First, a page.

ALSO READ: Truck convoy stalls downtown Vancouver traffic to protest forestry job losses

Finally, B.C.’s (and Canada’s) waning overall competitiveness is another economic headwind, one that is especially evident in the natural resource and infrastructure industries and in key segments of manufacturing.

Many companies in these sectors are postponing capital investments and/or investing elsewhere. Rising taxes on business are part of the explanation, along with complex and increasingly costly government regulatory regimes that are making Canada and B.C. less attractive places to deploy capital.

READ PART 1: A mix of good and bad news about B.C.’s economy

Add it all up, and the Business Council has decided to mark down our B.C. economic outlook for 2019-20.

We now expect growth of less than two per cent this year, rising slightly in 2020 as work accelerates on LNG Canada’s huge natural gas liquefaction plant and related marine terminal in Kitimat.

Job creation should continue, but at a noticeably slower pace than in the recent past. Government policy-makers and business decision-makers should get ready for a bumpy economic ride.

Jock Finlayson is executive vice president and chief policy officer of the Business Council of British Columbia

Like us on Facebook and follow us on Twitter

Get local stories you won't find anywhere else right to your inbox.
Sign up here

Just Posted

7 projects in Vanderhoof, Fraser Lake and Burns Lake receive NKDF funding

Nechako-Kitamaat Development Fund Society announced $139,702 in funding on May 29.

School buses for SD91 to start running from June 1

Parents urged to drop off and pick kids up whenever possible.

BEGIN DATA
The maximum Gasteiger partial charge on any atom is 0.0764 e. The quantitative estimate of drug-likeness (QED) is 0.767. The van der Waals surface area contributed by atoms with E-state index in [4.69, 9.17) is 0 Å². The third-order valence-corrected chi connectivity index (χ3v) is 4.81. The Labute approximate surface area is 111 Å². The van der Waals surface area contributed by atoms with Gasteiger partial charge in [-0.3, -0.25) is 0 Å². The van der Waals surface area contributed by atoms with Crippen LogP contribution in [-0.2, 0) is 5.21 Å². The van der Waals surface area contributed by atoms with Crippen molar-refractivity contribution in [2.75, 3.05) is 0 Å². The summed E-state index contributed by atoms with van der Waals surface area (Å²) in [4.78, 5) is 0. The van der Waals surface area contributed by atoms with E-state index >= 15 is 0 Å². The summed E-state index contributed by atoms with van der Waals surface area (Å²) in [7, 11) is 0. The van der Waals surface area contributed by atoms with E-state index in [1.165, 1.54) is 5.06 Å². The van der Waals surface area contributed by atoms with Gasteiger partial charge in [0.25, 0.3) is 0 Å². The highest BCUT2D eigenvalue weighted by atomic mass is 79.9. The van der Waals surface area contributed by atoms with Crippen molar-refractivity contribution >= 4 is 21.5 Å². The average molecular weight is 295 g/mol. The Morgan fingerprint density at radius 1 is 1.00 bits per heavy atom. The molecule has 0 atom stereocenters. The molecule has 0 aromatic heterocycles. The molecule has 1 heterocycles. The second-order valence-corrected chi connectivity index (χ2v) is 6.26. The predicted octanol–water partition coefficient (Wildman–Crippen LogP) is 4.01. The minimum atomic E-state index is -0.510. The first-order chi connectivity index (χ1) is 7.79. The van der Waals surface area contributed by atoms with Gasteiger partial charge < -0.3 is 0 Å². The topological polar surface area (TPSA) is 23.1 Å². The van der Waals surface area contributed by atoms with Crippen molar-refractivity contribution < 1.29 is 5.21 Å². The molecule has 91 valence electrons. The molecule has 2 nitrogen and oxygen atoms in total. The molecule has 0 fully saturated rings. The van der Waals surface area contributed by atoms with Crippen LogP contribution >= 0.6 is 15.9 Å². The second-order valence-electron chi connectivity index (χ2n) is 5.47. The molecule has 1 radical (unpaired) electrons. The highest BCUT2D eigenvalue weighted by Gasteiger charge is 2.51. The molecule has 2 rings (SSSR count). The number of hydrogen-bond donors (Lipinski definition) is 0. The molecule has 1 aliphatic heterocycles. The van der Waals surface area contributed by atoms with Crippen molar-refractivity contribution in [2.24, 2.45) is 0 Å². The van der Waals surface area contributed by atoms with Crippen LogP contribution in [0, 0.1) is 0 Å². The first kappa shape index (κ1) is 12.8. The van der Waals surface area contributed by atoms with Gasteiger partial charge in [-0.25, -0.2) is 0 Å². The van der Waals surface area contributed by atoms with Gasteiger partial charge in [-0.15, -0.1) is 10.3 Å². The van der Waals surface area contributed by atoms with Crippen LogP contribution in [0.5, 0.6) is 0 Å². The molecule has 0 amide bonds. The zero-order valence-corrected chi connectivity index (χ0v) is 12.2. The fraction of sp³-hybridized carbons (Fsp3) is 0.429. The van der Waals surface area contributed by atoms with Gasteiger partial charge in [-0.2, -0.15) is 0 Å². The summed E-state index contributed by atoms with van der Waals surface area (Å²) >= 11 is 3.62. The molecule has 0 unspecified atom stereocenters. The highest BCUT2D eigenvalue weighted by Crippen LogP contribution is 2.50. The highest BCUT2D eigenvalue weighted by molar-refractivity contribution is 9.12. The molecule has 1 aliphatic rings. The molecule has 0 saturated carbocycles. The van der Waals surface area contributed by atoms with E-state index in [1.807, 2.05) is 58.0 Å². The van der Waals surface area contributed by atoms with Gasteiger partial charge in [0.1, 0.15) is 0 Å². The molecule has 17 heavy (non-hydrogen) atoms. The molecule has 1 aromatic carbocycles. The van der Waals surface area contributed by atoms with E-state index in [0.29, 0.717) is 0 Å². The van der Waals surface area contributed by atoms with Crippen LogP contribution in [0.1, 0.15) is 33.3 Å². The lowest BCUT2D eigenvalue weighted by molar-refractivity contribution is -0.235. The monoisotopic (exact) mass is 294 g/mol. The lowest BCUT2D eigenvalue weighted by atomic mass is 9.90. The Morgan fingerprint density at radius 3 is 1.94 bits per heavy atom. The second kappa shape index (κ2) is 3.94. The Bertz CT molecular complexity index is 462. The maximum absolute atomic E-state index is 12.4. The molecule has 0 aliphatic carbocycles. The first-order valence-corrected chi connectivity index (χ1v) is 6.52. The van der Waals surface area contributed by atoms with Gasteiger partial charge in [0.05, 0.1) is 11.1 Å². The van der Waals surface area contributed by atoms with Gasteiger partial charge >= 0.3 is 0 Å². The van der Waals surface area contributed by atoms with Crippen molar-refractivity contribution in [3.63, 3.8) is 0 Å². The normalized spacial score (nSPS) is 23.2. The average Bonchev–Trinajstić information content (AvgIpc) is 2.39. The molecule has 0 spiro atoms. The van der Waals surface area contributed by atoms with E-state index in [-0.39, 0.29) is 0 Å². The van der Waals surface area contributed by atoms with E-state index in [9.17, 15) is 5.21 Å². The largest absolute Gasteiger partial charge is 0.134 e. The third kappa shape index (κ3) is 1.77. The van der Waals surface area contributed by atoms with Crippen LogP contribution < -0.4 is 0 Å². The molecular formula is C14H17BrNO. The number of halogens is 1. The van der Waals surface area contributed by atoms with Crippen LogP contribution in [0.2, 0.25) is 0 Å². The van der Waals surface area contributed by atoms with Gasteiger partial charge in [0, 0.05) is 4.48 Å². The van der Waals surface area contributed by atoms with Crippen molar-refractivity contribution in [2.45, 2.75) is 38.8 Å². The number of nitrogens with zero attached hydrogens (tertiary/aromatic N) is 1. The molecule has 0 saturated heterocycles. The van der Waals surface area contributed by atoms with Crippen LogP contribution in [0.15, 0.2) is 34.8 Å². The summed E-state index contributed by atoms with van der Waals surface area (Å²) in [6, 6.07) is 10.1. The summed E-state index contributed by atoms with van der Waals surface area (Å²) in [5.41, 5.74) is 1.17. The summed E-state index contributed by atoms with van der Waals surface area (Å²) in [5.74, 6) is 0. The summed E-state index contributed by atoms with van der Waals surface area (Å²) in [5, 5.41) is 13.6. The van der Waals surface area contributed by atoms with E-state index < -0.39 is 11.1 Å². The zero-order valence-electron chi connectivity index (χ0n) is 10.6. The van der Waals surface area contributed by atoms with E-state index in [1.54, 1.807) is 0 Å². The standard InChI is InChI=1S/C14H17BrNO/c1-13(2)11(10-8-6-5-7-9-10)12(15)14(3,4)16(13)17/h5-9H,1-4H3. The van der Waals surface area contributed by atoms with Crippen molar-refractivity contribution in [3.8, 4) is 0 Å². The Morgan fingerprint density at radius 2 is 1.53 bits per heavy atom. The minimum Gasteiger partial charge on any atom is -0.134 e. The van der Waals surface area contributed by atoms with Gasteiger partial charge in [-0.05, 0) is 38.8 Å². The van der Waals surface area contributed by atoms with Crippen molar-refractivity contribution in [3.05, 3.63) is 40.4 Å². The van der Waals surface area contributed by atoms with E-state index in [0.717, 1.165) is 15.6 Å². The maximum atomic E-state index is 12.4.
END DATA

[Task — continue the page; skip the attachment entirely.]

COVID-19: Fort St. James pharmacy reported to Northern Health for ‘spreading misconceptions’

“We can confirm that there have been lab-confirmed cases across the north - in both large and small communities,” says Northern Health.

COVID-19 highlights lack of connectivity in First Nations communities

Many don’t have access required to utilize online platforms, says First Nations Technology Council

Salmon closures announced for Skeena and Nass watersheds

DFO notice expands on May 21 chinook ban throughout Skeena watershed

QUIZ: Test your knowledge of the world of summer sports

In a typical year, there are plenty of summer sporting events and tournaments held across Canada

Protesters rally against anti-black, Indigenous racism in Toronto

Police estimated the crowd to be between 3,500 and 4,000 and said there was no violence

Feds earmark $1.5M to support recovery of B.C., Indigenous tourism

B.C. money will be split between Vancouver Island and Indigenous tourism

‘We’re sick of it’: Anger over police killings shatters U.S.

Tens of thousands marched to protest the death of George Floyd

Surrey mayor’s party under fire for ‘sickening’ tweet accusing northern B.C. RCMP of murder

Mayor Doug McCallum says tweet, Facebook post ‘sent out by unauthorized person’

Introducing the West Coast Traveller: A voyage of the mind

Top armchair travel content for Alaska, Yukon, BC, Alberta, Washington, Oregon and California!

Father’s Day Walk Run for prostate cancer will be virtual event this year throughout B.C.

The annual fundraiser for Prostate Cancer Foundation BC has brought in $2.5 million since 1999

Dr. Bonnie Henry announces official ban on overnight kids’ camps this summer

New ban comes after talking with other provincial health officials across the country, Henry says

Senior man in hospital after unprovoked wolf attack near Prince Rupert

Conservation officers are on site looking for the wolf

Most Read